How SQL Server stores Large(r) rows?
Chronicles of SQL Server's Storage Internals - Part 8
(There are three illustrations in this Newsletter instead of one. That’s because I think one makes not much sense without the other!)
Ever wondered why 8000 characters (or, you know, bytes) is the limit for most columns? It’s because your whole row has to fit into a single page (which, if you recall, is also 8KB in size!). This is especially true for fixed-size columns. Try creating two CHAR(8000) columns and see what happens (hint: you’ll get an error).
People complained over it, as you could imagine. And this limit got “relaxed”. But only for variable-sized columns (e.g. you can have multiple VARCHAR(8000) but you still can’t have fixed-size columns over 8KBs).
The implementation is rather simple and calls for introduction of three types of Data Pages:
IN_ROW data pages are exactly what the name implies. Your initial row data that has to fit into 8KB limit. There’s no way around this.
OVERFLOW data pages that allow you to store more than 8KBs worth of TOTAL data (i.e. your single column STILL has to fit into a single page, hence the 8000 limit on VARCHAR).
LOB data pages which allow you to store up to 2 gigs of data.
The inner workings are actually quite simple!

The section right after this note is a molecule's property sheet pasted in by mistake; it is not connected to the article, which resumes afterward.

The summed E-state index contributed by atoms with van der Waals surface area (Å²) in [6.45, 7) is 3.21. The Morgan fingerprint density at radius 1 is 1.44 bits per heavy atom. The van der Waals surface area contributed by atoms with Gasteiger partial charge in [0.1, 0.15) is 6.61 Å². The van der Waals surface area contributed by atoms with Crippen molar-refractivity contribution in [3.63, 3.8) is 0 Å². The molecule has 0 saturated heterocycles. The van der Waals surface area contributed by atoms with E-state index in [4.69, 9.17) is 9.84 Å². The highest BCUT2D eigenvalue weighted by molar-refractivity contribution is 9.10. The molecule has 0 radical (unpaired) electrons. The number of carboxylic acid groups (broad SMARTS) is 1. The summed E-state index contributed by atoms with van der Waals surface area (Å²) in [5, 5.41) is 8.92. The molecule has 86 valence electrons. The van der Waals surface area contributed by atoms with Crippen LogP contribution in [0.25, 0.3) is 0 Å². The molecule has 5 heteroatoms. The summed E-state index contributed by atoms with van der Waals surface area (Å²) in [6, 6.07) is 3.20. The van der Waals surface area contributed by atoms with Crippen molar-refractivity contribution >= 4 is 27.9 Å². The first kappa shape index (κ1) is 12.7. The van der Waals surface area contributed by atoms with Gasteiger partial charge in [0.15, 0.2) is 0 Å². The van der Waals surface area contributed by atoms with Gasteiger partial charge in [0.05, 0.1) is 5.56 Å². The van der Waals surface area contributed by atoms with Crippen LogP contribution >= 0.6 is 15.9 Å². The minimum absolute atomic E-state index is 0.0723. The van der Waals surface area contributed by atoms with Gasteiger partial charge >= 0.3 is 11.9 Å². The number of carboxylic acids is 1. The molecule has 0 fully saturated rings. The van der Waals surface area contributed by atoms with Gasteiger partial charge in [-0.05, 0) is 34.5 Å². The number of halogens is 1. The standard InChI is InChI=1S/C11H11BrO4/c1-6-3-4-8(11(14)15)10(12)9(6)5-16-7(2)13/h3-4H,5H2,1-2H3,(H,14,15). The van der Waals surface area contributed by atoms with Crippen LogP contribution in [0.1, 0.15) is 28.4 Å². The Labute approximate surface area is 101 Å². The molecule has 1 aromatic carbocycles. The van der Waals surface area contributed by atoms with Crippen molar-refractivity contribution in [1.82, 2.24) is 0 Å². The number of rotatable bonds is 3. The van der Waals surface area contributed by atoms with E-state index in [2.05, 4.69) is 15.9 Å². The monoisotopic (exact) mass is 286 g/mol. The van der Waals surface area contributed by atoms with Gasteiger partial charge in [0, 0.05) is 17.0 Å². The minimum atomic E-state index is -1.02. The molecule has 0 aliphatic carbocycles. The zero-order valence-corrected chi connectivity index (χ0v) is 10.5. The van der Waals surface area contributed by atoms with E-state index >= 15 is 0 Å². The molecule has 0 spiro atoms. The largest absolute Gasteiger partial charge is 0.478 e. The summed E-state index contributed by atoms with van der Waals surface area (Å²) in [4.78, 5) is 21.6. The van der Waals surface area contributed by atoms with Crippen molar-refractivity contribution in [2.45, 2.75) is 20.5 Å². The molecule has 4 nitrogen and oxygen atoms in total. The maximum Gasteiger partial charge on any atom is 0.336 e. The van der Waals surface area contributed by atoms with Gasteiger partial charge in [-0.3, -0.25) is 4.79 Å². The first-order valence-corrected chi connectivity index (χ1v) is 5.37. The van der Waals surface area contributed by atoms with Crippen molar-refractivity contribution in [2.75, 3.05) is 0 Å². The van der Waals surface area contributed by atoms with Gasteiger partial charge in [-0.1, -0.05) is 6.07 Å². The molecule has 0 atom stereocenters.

Suppose you define a table with two columns - CHAR(6000) and VARCHAR(3000). Their total size is 9000 bytes which exceeds the single page size.
I’ll give you three scenarios. Do note that CHAR column will ALWAYS allocate 6000 bytes, no matter what. Here’s what happens:
In first case, we add 1000 characters to VARCHAR column. Total row size is 6000 + 1000 = 7000 bytes. This fits a single page so SQL Server happily stores this in IN_ROW page.
In second case, we add 3000 characters to VARCHAR column. Total size now is 6000 + 3000 = 9000 bytes; and we’re over 8000 bytes limit; bummer!
What happens is, as usual - quite simple. SQL Server stores what it can inside the IN_ROW data page, but it also creates a NEW PAGE (called OVERFLOW_DATA page) where it stores the data that overflows (i.e. 3000 bytes from the second column).
First page gets to keep only a pointer to the new page.
In third case, we add 5000 characters to VARCHAR column. SQL Server reports error because that’s over the definition of the column (VARCHAR(3000) :)
That’s really how OVERFLOW works. Whenever a variable-lengthed column is about to go over the Page size, it gets moved to a separate Page, while the original page keeps just a pointer to it.
Keep in mind you STILL have to conform to 8KBs per overflow column, which is why you can’t specify anything more than 8000 for VARCHAR :)
Finally, you likely know that you can use VARCHAR(MAX) to store up to 2 gigs. So, what’s the deal with that?
The deal is that when you use MAX as length identifier, you are actually creating LOB (Large OBject) type of page. This one is also quite easy! It literally takes your big data, splits it into 8KB chunks, and stores it on as many pages as it needs, chaining them along the way. In a way it’s similar to OVERFLOW pages :)
And there you have it! Hope that sheds a bit more light to why 8000 and how it works under the hood!
Next time we are going to talk more about IAM pages and how they fit into the picture now.
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